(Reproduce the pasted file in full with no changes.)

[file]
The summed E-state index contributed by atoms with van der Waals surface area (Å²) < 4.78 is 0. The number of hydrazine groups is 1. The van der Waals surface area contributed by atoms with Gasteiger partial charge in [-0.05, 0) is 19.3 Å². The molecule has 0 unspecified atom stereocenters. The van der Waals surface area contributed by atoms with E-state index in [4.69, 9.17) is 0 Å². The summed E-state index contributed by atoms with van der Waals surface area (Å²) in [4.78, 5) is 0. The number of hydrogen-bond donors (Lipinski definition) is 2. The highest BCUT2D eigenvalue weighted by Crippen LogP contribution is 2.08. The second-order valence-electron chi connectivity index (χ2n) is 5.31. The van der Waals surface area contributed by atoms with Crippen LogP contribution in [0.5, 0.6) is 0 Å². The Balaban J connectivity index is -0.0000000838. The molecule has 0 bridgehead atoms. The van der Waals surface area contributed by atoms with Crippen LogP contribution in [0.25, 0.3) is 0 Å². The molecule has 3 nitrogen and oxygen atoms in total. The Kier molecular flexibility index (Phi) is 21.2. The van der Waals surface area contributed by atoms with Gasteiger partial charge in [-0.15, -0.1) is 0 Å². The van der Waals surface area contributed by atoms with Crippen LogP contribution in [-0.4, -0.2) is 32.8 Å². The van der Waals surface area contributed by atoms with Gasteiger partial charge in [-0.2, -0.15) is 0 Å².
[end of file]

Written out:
The summed E-state index contributed by atoms with van der Waals surface area (Å²) < 4.78 is 0. The number of hydrazine groups is 1. The van der Waals surface area contributed by atoms with Gasteiger partial charge in [-0.05, 0) is 19.3 Å². The molecule has 0 unspecified atom stereocenters. The van der Waals surface area contributed by atoms with E-state index in [4.69, 9.17) is 0 Å². The summed E-state index contributed by atoms with van der Waals surface area (Å²) in [4.78, 5) is 0. The number of hydrogen-bond donors (Lipinski definition) is 2. The highest BCUT2D eigenvalue weighted by Crippen LogP contribution is 2.08. The second-order valence-electron chi connectivity index (χ2n) is 5.31. The van der Waals surface area contributed by atoms with Crippen LogP contribution in [0.5, 0.6) is 0 Å². The Balaban J connectivity index is -0.0000000838. The molecule has 0 bridgehead atoms. The van der Waals surface area contributed by atoms with Crippen LogP contribution in [0.25, 0.3) is 0 Å². The molecule has 3 nitrogen and oxygen atoms in total. The Kier molecular flexibility index (Phi) is 21.2. The van der Waals surface area contributed by atoms with Gasteiger partial charge in [-0.15, -0.1) is 0 Å². The van der Waals surface area contributed by atoms with Crippen LogP contribution in [-0.4, -0.2) is 32.8 Å². The van der Waals surface area contributed by atoms with Gasteiger partial charge in [-0.2, -0.15) is 0 Å².